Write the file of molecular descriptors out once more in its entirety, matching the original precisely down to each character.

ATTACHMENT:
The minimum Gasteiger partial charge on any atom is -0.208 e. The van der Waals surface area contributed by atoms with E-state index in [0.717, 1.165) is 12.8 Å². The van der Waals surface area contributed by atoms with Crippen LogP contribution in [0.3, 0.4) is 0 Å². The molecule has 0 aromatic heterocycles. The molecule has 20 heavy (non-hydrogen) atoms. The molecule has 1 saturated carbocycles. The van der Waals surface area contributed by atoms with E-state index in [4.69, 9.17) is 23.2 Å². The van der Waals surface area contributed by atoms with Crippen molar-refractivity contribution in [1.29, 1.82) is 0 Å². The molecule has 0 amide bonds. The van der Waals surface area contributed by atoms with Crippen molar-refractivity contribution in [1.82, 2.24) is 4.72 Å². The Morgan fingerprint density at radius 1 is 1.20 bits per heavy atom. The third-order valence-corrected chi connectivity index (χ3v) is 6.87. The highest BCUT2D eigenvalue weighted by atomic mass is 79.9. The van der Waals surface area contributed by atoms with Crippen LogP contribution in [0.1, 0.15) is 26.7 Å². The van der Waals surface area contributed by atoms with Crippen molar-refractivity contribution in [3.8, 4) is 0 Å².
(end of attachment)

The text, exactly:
The minimum Gasteiger partial charge on any atom is -0.208 e. The van der Waals surface area contributed by atoms with E-state index in [0.717, 1.165) is 12.8 Å². The van der Waals surface area contributed by atoms with Crippen LogP contribution in [0.3, 0.4) is 0 Å². The molecule has 0 aromatic heterocycles. The molecule has 20 heavy (non-hydrogen) atoms. The molecule has 1 saturated carbocycles. The van der Waals surface area contributed by atoms with E-state index in [4.69, 9.17) is 23.2 Å². The van der Waals surface area contributed by atoms with Crippen molar-refractivity contribution in [1.29, 1.82) is 0 Å². The molecule has 0 amide bonds. The van der Waals surface area contributed by atoms with Crippen molar-refractivity contribution in [1.82, 2.24) is 4.72 Å². The Morgan fingerprint density at radius 1 is 1.20 bits per heavy atom. The third-order valence-corrected chi connectivity index (χ3v) is 6.87. The highest BCUT2D eigenvalue weighted by atomic mass is 79.9. The van der Waals surface area contributed by atoms with Crippen LogP contribution in [0.1, 0.15) is 26.7 Å². The van der Waals surface area contributed by atoms with Crippen molar-refractivity contribution in [3.8, 4) is 0 Å².